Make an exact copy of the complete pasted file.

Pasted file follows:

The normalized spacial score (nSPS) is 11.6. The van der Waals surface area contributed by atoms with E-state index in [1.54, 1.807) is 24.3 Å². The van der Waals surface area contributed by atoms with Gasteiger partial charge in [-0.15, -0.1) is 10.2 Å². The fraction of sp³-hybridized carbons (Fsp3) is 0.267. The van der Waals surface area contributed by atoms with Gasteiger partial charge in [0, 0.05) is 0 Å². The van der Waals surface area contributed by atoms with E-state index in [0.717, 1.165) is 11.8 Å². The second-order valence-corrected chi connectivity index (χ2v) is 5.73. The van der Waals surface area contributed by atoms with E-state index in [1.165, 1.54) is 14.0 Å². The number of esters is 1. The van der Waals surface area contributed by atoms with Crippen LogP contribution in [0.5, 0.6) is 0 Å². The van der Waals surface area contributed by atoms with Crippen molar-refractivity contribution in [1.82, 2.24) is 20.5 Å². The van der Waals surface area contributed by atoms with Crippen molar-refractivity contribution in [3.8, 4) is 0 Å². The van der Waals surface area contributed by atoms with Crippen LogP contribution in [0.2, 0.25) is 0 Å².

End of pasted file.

The normalized spacial score (nSPS) is 11.6. The van der Waals surface area contributed by atoms with E-state index in [1.54, 1.807) is 24.3 Å². The van der Waals surface area contributed by atoms with Gasteiger partial charge in [-0.15, -0.1) is 10.2 Å². The fraction of sp³-hybridized carbons (Fsp3) is 0.267. The van der Waals surface area contributed by atoms with Gasteiger partial charge in [0, 0.05) is 0 Å². The van der Waals surface area contributed by atoms with E-state index in [0.717, 1.165) is 11.8 Å². The second-order valence-corrected chi connectivity index (χ2v) is 5.73. The van der Waals surface area contributed by atoms with E-state index in [1.165, 1.54) is 14.0 Å². The number of esters is 1. The van der Waals surface area contributed by atoms with Crippen LogP contribution in [0.5, 0.6) is 0 Å². The van der Waals surface area contributed by atoms with Crippen molar-refractivity contribution in [1.82, 2.24) is 20.5 Å². The van der Waals surface area contributed by atoms with Crippen molar-refractivity contribution in [3.8, 4) is 0 Å². The van der Waals surface area contributed by atoms with Crippen LogP contribution in [0.2, 0.25) is 0 Å².